Lessons Learned: Let There Be Web Divisions

This is the first post in a series about the lessons I’ve learned during my first year as a web geek in higher ed.

In 2007, Jeffrey Zeldman proclaimed, “Let there be web divisions.” I can’t agree with him more. He specifically points out that the web shouldn’t be managed by either marketing or IT because neither group fully has the skill set to produce great web experiences. So guess which department at my university manages the website?

Surprise! It’s a trick question- both do.

I don’t want to regurgitate Zeldman’s post for he makes his case eloquently, but I can add my own specific reason why the web should be its own department as it relates to higher ed. In a word, connections. What I mean is that nothing on the web exists in isolation (or shouldn’t) like it does in the physical world. Because it doesn’t, the web needs to be managed by a group that understands the power of connections.

Here’s what I’ve found to be true in higher ed: there’s widespread belief that what it produces are standalone products. It might be due to the silo mentality that the organizational chart promotes, but essentially, a department thinks in terms of individual, isolated communication pieces: a brochure, a flyer, a magazine, a newsletter and yes, even a website. Those pieces are thought about only within their own context, not so much within the context of each other.

A magazine intended to cultivate connections with alumni is just that- a magazine. It gets produced on a regular basis, stories are written for it, ads are sold, it’s designed, printed and sent out. Wash, rinse, repeat. The online version is nothing more than a duplication of the printed piece. It’s organized by issue using the same stories, same images, same everything. Each “issue” is isolated from all the ones that preceded it. The physically isolated experience of reading a magazine has been ported to the web. The sense that the building block of the web, the link, could stitch stories and themes from multiple issues to one another is lost. Along with it comes the loss of a deeper experience for readers where similar stories or topics could inform each other and make the whole greater than the sum of its parts.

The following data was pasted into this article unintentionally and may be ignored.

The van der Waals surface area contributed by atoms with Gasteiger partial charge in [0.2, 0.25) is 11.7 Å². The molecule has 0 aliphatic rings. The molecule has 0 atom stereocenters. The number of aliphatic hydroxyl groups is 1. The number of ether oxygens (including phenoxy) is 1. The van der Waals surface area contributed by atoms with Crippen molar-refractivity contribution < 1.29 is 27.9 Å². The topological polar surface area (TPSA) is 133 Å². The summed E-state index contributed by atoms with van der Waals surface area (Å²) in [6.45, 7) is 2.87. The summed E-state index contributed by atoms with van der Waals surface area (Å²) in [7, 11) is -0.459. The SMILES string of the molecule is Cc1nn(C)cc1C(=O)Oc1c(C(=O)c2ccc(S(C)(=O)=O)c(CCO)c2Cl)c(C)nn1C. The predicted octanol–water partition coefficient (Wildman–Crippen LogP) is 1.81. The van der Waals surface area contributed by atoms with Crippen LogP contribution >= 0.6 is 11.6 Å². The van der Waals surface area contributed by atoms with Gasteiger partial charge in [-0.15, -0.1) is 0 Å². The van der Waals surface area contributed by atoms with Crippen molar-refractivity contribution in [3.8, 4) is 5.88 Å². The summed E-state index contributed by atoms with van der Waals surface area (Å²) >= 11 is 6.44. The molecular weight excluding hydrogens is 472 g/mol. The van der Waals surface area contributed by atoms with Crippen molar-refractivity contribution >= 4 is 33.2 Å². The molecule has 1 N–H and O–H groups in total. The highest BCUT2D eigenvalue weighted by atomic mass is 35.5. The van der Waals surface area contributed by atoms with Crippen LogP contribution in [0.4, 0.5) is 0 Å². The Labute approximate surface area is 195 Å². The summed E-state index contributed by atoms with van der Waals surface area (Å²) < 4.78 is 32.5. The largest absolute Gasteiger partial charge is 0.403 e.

A printed magazine, being a physical object in the world, can bring laser-like focus on a particular audience with a particular set of wants and needs and a particular end goal. It can bring that level of focus because it sits in isolation from donors, current students, prospective students, staff, etc. The web, on the other hand (and it’s not news to anyone reading this), is, in comparison, one stop shopping. It’s interconnected. You’ll find information for all audiences. A site can be sliced and diced into neat little properties (as it currently is for us), but that misses the point of the web entirely.

The web is a conversation as Zeldman would say, not a monologue. But in higher ed, monologues are standard procedure. The move toward a conversation is the battle, but one not easily won when the web is managed as though it’s just another marketing tool.

Leason learned: The web should be managed within its own division in order to gain impartiality, independence and efficiency of operations.

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